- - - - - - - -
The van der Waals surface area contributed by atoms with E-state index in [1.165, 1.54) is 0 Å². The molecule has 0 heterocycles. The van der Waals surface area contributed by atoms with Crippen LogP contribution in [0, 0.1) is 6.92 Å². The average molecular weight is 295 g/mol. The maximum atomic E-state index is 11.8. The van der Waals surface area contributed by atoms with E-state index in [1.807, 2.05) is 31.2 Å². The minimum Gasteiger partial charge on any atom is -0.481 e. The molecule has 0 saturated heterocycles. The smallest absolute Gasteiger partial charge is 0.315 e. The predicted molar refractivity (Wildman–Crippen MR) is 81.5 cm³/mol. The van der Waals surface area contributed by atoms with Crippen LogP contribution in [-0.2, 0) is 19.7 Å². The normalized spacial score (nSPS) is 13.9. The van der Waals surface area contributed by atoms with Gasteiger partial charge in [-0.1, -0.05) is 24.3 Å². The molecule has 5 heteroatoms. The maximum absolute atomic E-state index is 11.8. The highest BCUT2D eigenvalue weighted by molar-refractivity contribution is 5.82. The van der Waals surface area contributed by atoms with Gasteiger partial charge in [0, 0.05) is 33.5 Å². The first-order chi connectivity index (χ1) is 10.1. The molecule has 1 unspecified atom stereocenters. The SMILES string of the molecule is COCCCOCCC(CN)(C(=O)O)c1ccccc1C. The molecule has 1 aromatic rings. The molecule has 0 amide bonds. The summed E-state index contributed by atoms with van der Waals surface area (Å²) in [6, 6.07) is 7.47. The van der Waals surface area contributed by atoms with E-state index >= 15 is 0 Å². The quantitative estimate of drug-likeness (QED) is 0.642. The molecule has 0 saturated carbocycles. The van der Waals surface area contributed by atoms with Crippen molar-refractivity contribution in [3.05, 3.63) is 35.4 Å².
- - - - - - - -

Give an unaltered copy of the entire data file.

The van der Waals surface area contributed by atoms with E-state index in [1.165, 1.54) is 0 Å². The molecule has 0 heterocycles. The van der Waals surface area contributed by atoms with Crippen LogP contribution in [0, 0.1) is 6.92 Å². The average molecular weight is 295 g/mol. The maximum atomic E-state index is 11.8. The van der Waals surface area contributed by atoms with E-state index in [1.807, 2.05) is 31.2 Å². The minimum Gasteiger partial charge on any atom is -0.481 e. The molecule has 0 saturated heterocycles. The smallest absolute Gasteiger partial charge is 0.315 e. The predicted molar refractivity (Wildman–Crippen MR) is 81.5 cm³/mol. The van der Waals surface area contributed by atoms with Crippen LogP contribution in [-0.2, 0) is 19.7 Å². The normalized spacial score (nSPS) is 13.9. The van der Waals surface area contributed by atoms with Gasteiger partial charge in [-0.1, -0.05) is 24.3 Å². The molecule has 5 heteroatoms. The maximum absolute atomic E-state index is 11.8. The highest BCUT2D eigenvalue weighted by molar-refractivity contribution is 5.82. The van der Waals surface area contributed by atoms with Gasteiger partial charge in [0, 0.05) is 33.5 Å². The first-order chi connectivity index (χ1) is 10.1. The molecule has 1 unspecified atom stereocenters. The SMILES string of the molecule is COCCCOCCC(CN)(C(=O)O)c1ccccc1C. The molecule has 1 aromatic rings. The molecule has 0 amide bonds. The summed E-state index contributed by atoms with van der Waals surface area (Å²) in [6, 6.07) is 7.47. The van der Waals surface area contributed by atoms with E-state index >= 15 is 0 Å². The quantitative estimate of drug-likeness (QED) is 0.642. The molecule has 0 saturated carbocycles. The van der Waals surface area contributed by atoms with Crippen molar-refractivity contribution in [3.05, 3.63) is 35.4 Å².